Federal Court: Florida Voter Purge Was Illegal

Image: Voters line up to cast ballots in the U.S. Presidential election in Boca Raton, Florida
Voters line up to cast ballots in the U.S. Presidential election in Boca Raton, Florida November 6, 2012. REUTERS

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Immigrants and voting rights groups said a federal appeals court's ruling that Florida's 2012 efforts to purge non-citizens from voter rolls violated federal law was a win for many immigrant and minority voters.

“The Court’s decision is a victory not only for the thousands of voters who were wrongly targeted by Florida’s 2012 purge list; it’s a win for naturalized citizens and for democracy,” said Katherine Culliton-González, Advancement Project Director of Voter Protection.

In 2012, Florida Secretary of State Ken Detzner announced the state would take measures to remove suspected non-citizens from voter rolls. Groups such as the Florida Immigrant Coalition, the National Congress for Puerto Rican Rights and the union 1199 SEIU United Healthcare Workers East-Florida joined a lawsuit by Karla Acia, a naturalized citizen from Nicaragua and Melande Antoine, a naturalized citizen from Haiti. The two women had been on a "voter purge list" and wrongly identified as non-citizens.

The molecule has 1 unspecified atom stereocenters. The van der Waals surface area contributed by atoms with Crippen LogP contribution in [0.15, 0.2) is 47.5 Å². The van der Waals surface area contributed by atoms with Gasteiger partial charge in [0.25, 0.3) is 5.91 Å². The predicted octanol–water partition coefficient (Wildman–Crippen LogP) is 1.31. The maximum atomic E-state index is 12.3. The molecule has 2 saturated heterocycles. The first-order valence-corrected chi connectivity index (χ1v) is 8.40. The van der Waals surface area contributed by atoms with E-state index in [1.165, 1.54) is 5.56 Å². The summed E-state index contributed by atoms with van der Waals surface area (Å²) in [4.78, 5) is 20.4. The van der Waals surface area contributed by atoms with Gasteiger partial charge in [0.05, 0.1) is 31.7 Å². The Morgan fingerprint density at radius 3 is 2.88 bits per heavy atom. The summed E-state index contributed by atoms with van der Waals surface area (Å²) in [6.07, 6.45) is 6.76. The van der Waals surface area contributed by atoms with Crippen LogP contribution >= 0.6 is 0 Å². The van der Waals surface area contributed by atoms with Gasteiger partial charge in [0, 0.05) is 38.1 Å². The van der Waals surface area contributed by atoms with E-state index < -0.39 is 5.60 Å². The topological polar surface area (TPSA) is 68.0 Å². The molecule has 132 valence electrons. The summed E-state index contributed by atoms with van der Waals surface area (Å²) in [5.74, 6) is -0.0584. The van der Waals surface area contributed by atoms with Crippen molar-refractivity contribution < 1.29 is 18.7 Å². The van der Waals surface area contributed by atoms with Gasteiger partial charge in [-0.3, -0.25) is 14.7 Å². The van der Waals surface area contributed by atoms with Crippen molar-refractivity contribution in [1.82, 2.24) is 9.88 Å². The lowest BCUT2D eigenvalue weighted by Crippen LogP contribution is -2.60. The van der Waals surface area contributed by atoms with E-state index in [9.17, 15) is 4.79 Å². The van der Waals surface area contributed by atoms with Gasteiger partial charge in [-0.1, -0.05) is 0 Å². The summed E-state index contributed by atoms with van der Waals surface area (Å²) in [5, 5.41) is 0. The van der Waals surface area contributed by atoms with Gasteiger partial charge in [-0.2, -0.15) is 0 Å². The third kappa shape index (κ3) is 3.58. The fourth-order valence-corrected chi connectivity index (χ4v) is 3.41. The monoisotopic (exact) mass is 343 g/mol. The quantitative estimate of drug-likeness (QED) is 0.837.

The initial purge flagged nearly 2,700 registered voters as non-citizens, and out of these over 80 percent were non-whites.

Jose Perez, deputy general counsel of LatinoJustice PRLDEF, said “Florida’s belated 2012 voter purge seeking to remove naturalized citizens from the election rolls was clearly targeted towards Latino voters, and a blatant attempt to disenfranchise Latinos from participating in the electoral process.”

He added that the National Voter Registration Act "clearly prohibits purge activities within 90 days of a federal election because of the potential for error and voter intimidation."